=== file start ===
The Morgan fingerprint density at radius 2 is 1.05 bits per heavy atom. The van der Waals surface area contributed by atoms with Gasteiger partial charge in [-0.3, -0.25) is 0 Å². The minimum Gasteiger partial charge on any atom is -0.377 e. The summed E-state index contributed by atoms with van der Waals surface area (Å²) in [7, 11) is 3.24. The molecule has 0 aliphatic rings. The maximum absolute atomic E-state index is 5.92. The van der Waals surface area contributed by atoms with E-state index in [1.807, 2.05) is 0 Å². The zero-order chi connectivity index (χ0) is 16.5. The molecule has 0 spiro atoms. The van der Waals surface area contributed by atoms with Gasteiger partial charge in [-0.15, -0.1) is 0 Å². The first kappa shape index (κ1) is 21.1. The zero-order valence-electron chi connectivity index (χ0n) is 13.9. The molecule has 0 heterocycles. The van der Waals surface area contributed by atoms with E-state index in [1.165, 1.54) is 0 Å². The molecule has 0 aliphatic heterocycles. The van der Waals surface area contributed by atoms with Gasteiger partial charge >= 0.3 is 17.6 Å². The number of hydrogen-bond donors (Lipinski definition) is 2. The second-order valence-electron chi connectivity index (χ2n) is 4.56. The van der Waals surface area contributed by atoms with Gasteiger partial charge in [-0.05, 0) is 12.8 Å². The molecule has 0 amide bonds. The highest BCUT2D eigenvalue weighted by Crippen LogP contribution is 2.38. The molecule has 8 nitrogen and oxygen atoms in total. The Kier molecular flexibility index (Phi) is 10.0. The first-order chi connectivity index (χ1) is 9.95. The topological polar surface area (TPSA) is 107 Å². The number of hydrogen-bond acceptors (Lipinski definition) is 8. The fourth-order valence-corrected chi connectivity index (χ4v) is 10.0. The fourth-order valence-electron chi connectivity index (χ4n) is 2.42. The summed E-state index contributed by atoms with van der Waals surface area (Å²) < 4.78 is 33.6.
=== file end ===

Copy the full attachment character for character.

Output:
The Morgan fingerprint density at radius 2 is 1.05 bits per heavy atom. The van der Waals surface area contributed by atoms with Gasteiger partial charge in [-0.3, -0.25) is 0 Å². The minimum Gasteiger partial charge on any atom is -0.377 e. The summed E-state index contributed by atoms with van der Waals surface area (Å²) in [7, 11) is 3.24. The molecule has 0 aliphatic rings. The maximum absolute atomic E-state index is 5.92. The van der Waals surface area contributed by atoms with E-state index in [1.807, 2.05) is 0 Å². The zero-order chi connectivity index (χ0) is 16.5. The molecule has 0 spiro atoms. The van der Waals surface area contributed by atoms with Gasteiger partial charge in [-0.15, -0.1) is 0 Å². The first kappa shape index (κ1) is 21.1. The zero-order valence-electron chi connectivity index (χ0n) is 13.9. The molecule has 0 heterocycles. The van der Waals surface area contributed by atoms with E-state index in [1.165, 1.54) is 0 Å². The molecule has 0 aliphatic heterocycles. The van der Waals surface area contributed by atoms with Gasteiger partial charge >= 0.3 is 17.6 Å². The number of hydrogen-bond donors (Lipinski definition) is 2. The second-order valence-electron chi connectivity index (χ2n) is 4.56. The van der Waals surface area contributed by atoms with Gasteiger partial charge in [-0.05, 0) is 12.8 Å². The molecule has 0 amide bonds. The highest BCUT2D eigenvalue weighted by Crippen LogP contribution is 2.38. The molecule has 8 nitrogen and oxygen atoms in total. The Kier molecular flexibility index (Phi) is 10.0. The first-order chi connectivity index (χ1) is 9.95. The topological polar surface area (TPSA) is 107 Å². The number of hydrogen-bond acceptors (Lipinski definition) is 8. The fourth-order valence-corrected chi connectivity index (χ4v) is 10.0. The fourth-order valence-electron chi connectivity index (χ4n) is 2.42. The summed E-state index contributed by atoms with van der Waals surface area (Å²) < 4.78 is 33.6.